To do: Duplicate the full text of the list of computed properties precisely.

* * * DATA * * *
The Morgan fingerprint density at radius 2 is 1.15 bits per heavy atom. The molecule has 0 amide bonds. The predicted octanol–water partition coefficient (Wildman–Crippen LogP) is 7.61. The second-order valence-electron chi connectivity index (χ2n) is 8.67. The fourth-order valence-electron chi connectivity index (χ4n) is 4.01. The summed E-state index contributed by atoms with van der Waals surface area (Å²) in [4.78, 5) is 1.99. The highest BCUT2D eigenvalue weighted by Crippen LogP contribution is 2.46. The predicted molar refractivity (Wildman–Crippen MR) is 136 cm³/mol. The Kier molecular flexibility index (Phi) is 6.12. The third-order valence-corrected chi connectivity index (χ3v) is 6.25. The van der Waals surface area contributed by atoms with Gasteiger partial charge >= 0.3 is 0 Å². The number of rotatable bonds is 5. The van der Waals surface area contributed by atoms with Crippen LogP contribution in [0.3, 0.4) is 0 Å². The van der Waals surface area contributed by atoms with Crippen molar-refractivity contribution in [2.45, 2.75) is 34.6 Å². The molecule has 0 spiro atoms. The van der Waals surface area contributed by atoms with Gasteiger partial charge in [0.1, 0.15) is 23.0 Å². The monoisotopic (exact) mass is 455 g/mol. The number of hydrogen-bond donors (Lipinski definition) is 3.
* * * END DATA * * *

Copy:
The Morgan fingerprint density at radius 2 is 1.15 bits per heavy atom. The molecule has 0 amide bonds. The predicted octanol–water partition coefficient (Wildman–Crippen LogP) is 7.61. The second-order valence-electron chi connectivity index (χ2n) is 8.67. The fourth-order valence-electron chi connectivity index (χ4n) is 4.01. The summed E-state index contributed by atoms with van der Waals surface area (Å²) in [4.78, 5) is 1.99. The highest BCUT2D eigenvalue weighted by Crippen LogP contribution is 2.46. The predicted molar refractivity (Wildman–Crippen MR) is 136 cm³/mol. The Kier molecular flexibility index (Phi) is 6.12. The third-order valence-corrected chi connectivity index (χ3v) is 6.25. The van der Waals surface area contributed by atoms with Gasteiger partial charge >= 0.3 is 0 Å². The number of rotatable bonds is 5. The van der Waals surface area contributed by atoms with Crippen LogP contribution in [0.3, 0.4) is 0 Å². The van der Waals surface area contributed by atoms with Crippen molar-refractivity contribution in [2.45, 2.75) is 34.6 Å². The molecule has 0 spiro atoms. The van der Waals surface area contributed by atoms with Gasteiger partial charge in [0.1, 0.15) is 23.0 Å². The monoisotopic (exact) mass is 455 g/mol. The number of hydrogen-bond donors (Lipinski definition) is 3.